All this takes place in a whole other world, but instead of being Vaguely Medieval Europe, they’re a fantasy parallel to the present day. Tax laws with clauses for vampires! Gifted programs for teenage magical girls! Vaccines, but everybody gets them! Fantasy Eurovision! (…Which is not any more over-the-top than Real Eurovision, and believe me, I tried.)
Just had its seventh anniversary!
Where does “The Traveler” fit into the larger scheme of the story?
One of the earliest Leif & Thorn stories introduced a time-traveling future version of Thorn. (Scruffy, grey-haired, and with an eyepatch, naturally.)
At that point, I didn’t even know why he was time-traveling yet! I just wanted to have fun with the idea of Future Thorn constantly landing in time periods he wasn’t aiming for, then stumbling around the background of canon events, trying not to screw them up.
Over the next few years, I figured out what his ultimate goal was going to be. One of the main threads in Volume 6 (coming to print next year) is “Future Thorn gets where he’s going, finally wrangles this mission he’s been building up to for so long, and discovers the secret real agenda he’s been serving the whole time.”
“The Traveler” is a tiny piece that takes place after the dust has settled, answering the seemingly simple question of “Okay, what happens when he tries to go home?”
What inspires you most as a creator?
Sometimes: things I like, and the desire to have more of those things in the world.
Other times: things I don’t like, and the desire to put a better version out there, to show the world how it should be done.
What fictional character do you most identify with, and why?
…Nobody comes to mind! There are characters I like, or admire, or find sympathetic, or get inspired by, but those are all different questions, you know?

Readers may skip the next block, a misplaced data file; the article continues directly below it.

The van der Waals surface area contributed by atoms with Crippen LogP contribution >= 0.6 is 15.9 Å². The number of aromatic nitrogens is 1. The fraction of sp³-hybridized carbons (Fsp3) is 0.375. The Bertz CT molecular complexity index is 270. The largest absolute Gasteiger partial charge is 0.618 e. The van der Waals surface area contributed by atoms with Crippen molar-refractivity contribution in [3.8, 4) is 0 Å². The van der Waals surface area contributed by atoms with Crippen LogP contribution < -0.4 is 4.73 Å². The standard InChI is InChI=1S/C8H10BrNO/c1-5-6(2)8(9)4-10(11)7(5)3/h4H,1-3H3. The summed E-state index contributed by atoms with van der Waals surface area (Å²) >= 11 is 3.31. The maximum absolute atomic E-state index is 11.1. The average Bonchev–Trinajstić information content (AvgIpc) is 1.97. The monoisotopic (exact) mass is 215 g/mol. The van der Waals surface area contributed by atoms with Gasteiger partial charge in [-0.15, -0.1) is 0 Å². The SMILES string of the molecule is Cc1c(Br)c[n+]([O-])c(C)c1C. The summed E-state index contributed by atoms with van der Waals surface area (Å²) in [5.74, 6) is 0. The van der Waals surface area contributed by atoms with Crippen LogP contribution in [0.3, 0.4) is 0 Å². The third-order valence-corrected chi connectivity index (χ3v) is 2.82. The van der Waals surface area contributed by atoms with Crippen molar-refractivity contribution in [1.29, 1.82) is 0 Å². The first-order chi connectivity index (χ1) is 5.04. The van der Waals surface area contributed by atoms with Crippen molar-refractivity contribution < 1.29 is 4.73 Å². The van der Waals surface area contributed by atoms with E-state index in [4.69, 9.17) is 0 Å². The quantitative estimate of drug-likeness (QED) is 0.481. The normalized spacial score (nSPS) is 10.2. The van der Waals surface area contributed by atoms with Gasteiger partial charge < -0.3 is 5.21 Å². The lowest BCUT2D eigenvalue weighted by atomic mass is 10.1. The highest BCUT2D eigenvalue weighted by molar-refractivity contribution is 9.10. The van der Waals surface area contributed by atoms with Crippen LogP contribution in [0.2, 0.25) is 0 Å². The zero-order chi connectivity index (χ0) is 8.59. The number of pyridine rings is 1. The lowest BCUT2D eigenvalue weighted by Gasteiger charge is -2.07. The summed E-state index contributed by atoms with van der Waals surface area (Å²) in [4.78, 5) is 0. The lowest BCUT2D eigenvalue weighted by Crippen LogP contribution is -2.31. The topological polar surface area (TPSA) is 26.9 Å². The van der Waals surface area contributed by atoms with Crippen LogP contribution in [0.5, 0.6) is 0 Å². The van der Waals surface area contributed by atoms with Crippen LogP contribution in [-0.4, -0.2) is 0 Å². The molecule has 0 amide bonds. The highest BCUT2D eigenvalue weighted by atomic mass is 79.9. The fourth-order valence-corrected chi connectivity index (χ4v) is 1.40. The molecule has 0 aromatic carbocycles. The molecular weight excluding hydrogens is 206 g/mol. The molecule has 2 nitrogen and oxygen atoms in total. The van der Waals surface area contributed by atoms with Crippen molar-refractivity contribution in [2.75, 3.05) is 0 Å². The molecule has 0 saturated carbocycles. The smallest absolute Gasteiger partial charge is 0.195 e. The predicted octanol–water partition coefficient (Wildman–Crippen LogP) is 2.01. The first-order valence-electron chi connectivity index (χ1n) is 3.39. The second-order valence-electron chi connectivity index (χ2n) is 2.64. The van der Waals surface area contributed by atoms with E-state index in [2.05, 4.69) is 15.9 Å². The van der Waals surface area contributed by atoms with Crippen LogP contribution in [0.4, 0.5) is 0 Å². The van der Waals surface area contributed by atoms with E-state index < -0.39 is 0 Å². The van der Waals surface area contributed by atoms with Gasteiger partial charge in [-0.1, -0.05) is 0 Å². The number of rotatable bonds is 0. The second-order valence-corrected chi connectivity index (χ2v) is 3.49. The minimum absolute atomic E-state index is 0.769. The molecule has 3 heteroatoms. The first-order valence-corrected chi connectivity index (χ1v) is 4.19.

Even when it comes to the characters I’m making up, there are bits and pieces of my feelings/experiences/ideas scattered across all of them—it’s not a case of “that one there, that’s the Me Character.”
Who are some writers, artists, or other creators who inspire you?
Naoko Takeuchi, for writing/drawing a big cast of distinct characters in a rich web of complex relationships…all while making everyone a beautiful magic space princess, because if you love drawing beautiful magic space princesses, your comic can never have too many of them.
Terry Pratchett, for making a big sprawling fantasy world he could use as a foundation for whatever he felt like writing, then making it insightful and scorchingly funny.
Octavia Butler and Martha Wells, for putting their characters through intense, emotional, traumatic situations that feel plot-driven and effective, not gratuitous or maudlin. Also, for just generally writing stories that are good and compelling, and stay that way through multiple rereads.
Bill Watterson, for being convinced that comics can be a place to push yourself artistically, that they deserve care and attention and experimentation instead of cookie-cutter templates and throwaway gags…and then digging in his heels until the editors let him do it.
What’s coming next from Erin Ptah?
The Destinations campaign launches right as the Leif & Thorn Volume 5 campaign is wrapping up, so…polishing up the print release of Volume 5 comes next, I guess!
But I’m A Cat Person ended a couple years ago (there’s a big pretty omnibus edition available), and I don’t have any new series on deck yet. Just keeping up the steady progress on Leif & Thorn, in between turning out comics and other fanworks for the latest series I’ve gotten hooked on. (…Moon Knight. This year that would be Moon Knight.)